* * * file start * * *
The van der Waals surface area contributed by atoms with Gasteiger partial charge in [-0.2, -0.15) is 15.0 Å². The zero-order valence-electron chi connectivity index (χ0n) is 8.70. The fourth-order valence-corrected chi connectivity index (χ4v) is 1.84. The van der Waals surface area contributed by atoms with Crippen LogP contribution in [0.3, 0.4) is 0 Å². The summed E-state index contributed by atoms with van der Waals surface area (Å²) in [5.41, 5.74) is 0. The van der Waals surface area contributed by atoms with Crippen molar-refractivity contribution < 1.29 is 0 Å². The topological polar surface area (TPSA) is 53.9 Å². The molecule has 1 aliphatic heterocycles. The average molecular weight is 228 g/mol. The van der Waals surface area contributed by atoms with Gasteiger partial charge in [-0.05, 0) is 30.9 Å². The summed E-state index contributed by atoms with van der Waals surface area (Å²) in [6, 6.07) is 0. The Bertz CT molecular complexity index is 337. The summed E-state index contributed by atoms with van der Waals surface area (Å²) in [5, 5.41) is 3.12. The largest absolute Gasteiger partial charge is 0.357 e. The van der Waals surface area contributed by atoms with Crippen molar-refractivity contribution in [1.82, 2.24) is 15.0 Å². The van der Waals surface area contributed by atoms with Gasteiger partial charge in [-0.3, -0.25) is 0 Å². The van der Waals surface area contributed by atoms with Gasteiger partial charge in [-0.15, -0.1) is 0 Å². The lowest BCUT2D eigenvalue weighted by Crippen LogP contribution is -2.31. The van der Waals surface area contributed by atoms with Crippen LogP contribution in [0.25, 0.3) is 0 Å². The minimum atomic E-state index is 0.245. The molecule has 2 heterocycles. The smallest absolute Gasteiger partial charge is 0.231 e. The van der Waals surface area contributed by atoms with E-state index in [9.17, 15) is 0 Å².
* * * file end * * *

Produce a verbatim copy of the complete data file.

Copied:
The van der Waals surface area contributed by atoms with Gasteiger partial charge in [-0.2, -0.15) is 15.0 Å². The zero-order valence-electron chi connectivity index (χ0n) is 8.70. The fourth-order valence-corrected chi connectivity index (χ4v) is 1.84. The van der Waals surface area contributed by atoms with Crippen LogP contribution in [0.3, 0.4) is 0 Å². The summed E-state index contributed by atoms with van der Waals surface area (Å²) in [5.41, 5.74) is 0. The van der Waals surface area contributed by atoms with Crippen molar-refractivity contribution < 1.29 is 0 Å². The topological polar surface area (TPSA) is 53.9 Å². The molecule has 1 aliphatic heterocycles. The average molecular weight is 228 g/mol. The van der Waals surface area contributed by atoms with Gasteiger partial charge in [-0.05, 0) is 30.9 Å². The summed E-state index contributed by atoms with van der Waals surface area (Å²) in [6, 6.07) is 0. The Bertz CT molecular complexity index is 337. The summed E-state index contributed by atoms with van der Waals surface area (Å²) in [5, 5.41) is 3.12. The largest absolute Gasteiger partial charge is 0.357 e. The van der Waals surface area contributed by atoms with Crippen molar-refractivity contribution in [1.82, 2.24) is 15.0 Å². The van der Waals surface area contributed by atoms with Gasteiger partial charge in [-0.3, -0.25) is 0 Å². The van der Waals surface area contributed by atoms with Gasteiger partial charge in [-0.15, -0.1) is 0 Å². The lowest BCUT2D eigenvalue weighted by Crippen LogP contribution is -2.31. The van der Waals surface area contributed by atoms with Crippen LogP contribution in [0.25, 0.3) is 0 Å². The minimum atomic E-state index is 0.245. The molecule has 2 heterocycles. The smallest absolute Gasteiger partial charge is 0.231 e. The van der Waals surface area contributed by atoms with E-state index in [9.17, 15) is 0 Å².